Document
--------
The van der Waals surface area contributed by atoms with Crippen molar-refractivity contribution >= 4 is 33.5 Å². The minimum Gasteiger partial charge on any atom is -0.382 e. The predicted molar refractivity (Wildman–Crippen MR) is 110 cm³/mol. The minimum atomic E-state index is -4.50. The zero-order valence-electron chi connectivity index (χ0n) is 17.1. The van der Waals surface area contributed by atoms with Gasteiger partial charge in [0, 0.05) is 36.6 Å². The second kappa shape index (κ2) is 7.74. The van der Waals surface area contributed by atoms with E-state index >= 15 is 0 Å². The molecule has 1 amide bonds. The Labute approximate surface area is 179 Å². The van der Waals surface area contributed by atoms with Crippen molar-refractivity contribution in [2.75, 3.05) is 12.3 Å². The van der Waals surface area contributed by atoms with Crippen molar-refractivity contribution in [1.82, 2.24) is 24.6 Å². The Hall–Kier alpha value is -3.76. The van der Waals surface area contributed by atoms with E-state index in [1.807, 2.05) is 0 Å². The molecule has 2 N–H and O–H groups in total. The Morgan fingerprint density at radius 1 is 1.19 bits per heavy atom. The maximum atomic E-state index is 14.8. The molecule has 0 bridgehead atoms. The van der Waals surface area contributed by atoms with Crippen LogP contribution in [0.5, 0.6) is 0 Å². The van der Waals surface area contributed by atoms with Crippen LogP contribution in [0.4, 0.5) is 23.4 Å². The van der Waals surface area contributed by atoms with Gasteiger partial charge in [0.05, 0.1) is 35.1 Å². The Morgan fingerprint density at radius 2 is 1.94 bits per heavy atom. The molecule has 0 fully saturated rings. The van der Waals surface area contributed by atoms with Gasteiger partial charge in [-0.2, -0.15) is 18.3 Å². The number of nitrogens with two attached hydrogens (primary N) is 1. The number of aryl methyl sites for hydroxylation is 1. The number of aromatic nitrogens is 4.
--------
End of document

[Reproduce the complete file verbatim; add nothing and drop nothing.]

The van der Waals surface area contributed by atoms with Crippen molar-refractivity contribution >= 4 is 33.5 Å². The minimum Gasteiger partial charge on any atom is -0.382 e. The predicted molar refractivity (Wildman–Crippen MR) is 110 cm³/mol. The minimum atomic E-state index is -4.50. The zero-order valence-electron chi connectivity index (χ0n) is 17.1. The van der Waals surface area contributed by atoms with Gasteiger partial charge in [0, 0.05) is 36.6 Å². The second kappa shape index (κ2) is 7.74. The van der Waals surface area contributed by atoms with E-state index >= 15 is 0 Å². The molecule has 1 amide bonds. The Labute approximate surface area is 179 Å². The van der Waals surface area contributed by atoms with Crippen molar-refractivity contribution in [2.75, 3.05) is 12.3 Å². The van der Waals surface area contributed by atoms with Crippen molar-refractivity contribution in [1.82, 2.24) is 24.6 Å². The Hall–Kier alpha value is -3.76. The van der Waals surface area contributed by atoms with E-state index in [1.807, 2.05) is 0 Å². The molecule has 2 N–H and O–H groups in total. The Morgan fingerprint density at radius 1 is 1.19 bits per heavy atom. The maximum atomic E-state index is 14.8. The molecule has 0 bridgehead atoms. The van der Waals surface area contributed by atoms with Crippen LogP contribution in [0.5, 0.6) is 0 Å². The van der Waals surface area contributed by atoms with Crippen LogP contribution in [0.4, 0.5) is 23.4 Å². The van der Waals surface area contributed by atoms with Gasteiger partial charge in [0.05, 0.1) is 35.1 Å². The Morgan fingerprint density at radius 2 is 1.94 bits per heavy atom. The molecule has 0 fully saturated rings. The van der Waals surface area contributed by atoms with Gasteiger partial charge in [-0.2, -0.15) is 18.3 Å². The number of nitrogens with two attached hydrogens (primary N) is 1. The number of aryl methyl sites for hydroxylation is 1. The number of aromatic nitrogens is 4.